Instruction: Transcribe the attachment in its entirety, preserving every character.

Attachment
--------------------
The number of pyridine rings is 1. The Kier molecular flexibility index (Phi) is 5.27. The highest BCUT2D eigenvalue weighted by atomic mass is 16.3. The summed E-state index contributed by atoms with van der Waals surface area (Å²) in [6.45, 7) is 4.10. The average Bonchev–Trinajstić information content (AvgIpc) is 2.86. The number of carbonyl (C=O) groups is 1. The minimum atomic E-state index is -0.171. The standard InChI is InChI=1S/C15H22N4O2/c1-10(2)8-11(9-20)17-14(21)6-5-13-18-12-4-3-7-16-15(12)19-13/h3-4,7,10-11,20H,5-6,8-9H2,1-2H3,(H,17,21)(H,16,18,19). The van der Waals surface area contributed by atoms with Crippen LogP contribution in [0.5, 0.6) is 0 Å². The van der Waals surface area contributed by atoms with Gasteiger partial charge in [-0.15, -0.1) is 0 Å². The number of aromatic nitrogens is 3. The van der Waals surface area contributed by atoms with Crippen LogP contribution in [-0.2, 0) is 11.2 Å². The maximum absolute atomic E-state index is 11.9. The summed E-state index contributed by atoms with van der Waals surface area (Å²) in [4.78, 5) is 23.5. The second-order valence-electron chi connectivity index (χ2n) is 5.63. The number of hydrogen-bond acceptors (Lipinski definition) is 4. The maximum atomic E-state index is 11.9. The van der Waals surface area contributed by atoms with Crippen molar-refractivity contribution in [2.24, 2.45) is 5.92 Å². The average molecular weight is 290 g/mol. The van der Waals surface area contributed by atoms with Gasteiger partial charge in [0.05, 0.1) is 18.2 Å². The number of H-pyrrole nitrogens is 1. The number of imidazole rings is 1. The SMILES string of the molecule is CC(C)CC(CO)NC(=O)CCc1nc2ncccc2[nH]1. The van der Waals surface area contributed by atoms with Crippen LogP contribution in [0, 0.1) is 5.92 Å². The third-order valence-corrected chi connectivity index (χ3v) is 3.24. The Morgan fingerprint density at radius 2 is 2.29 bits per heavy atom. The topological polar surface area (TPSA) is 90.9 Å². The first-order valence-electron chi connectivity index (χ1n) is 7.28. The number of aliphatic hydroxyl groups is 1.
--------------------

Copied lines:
The number of pyridine rings is 1. The Kier molecular flexibility index (Phi) is 5.27. The highest BCUT2D eigenvalue weighted by atomic mass is 16.3. The summed E-state index contributed by atoms with van der Waals surface area (Å²) in [6.45, 7) is 4.10. The average Bonchev–Trinajstić information content (AvgIpc) is 2.86. The number of carbonyl (C=O) groups is 1. The minimum atomic E-state index is -0.171. The standard InChI is InChI=1S/C15H22N4O2/c1-10(2)8-11(9-20)17-14(21)6-5-13-18-12-4-3-7-16-15(12)19-13/h3-4,7,10-11,20H,5-6,8-9H2,1-2H3,(H,17,21)(H,16,18,19). The van der Waals surface area contributed by atoms with Crippen LogP contribution in [0.5, 0.6) is 0 Å². The van der Waals surface area contributed by atoms with Gasteiger partial charge in [-0.15, -0.1) is 0 Å². The number of aromatic nitrogens is 3. The van der Waals surface area contributed by atoms with Crippen LogP contribution in [-0.2, 0) is 11.2 Å². The maximum absolute atomic E-state index is 11.9. The summed E-state index contributed by atoms with van der Waals surface area (Å²) in [4.78, 5) is 23.5. The second-order valence-electron chi connectivity index (χ2n) is 5.63. The number of hydrogen-bond acceptors (Lipinski definition) is 4. The maximum atomic E-state index is 11.9. The van der Waals surface area contributed by atoms with Crippen molar-refractivity contribution in [2.24, 2.45) is 5.92 Å². The average molecular weight is 290 g/mol. The van der Waals surface area contributed by atoms with Gasteiger partial charge in [0.05, 0.1) is 18.2 Å². The number of H-pyrrole nitrogens is 1. The number of imidazole rings is 1. The SMILES string of the molecule is CC(C)CC(CO)NC(=O)CCc1nc2ncccc2[nH]1. The van der Waals surface area contributed by atoms with Crippen LogP contribution in [0, 0.1) is 5.92 Å². The third-order valence-corrected chi connectivity index (χ3v) is 3.24. The Morgan fingerprint density at radius 2 is 2.29 bits per heavy atom. The topological polar surface area (TPSA) is 90.9 Å². The first-order valence-electron chi connectivity index (χ1n) is 7.28. The number of aliphatic hydroxyl groups is 1.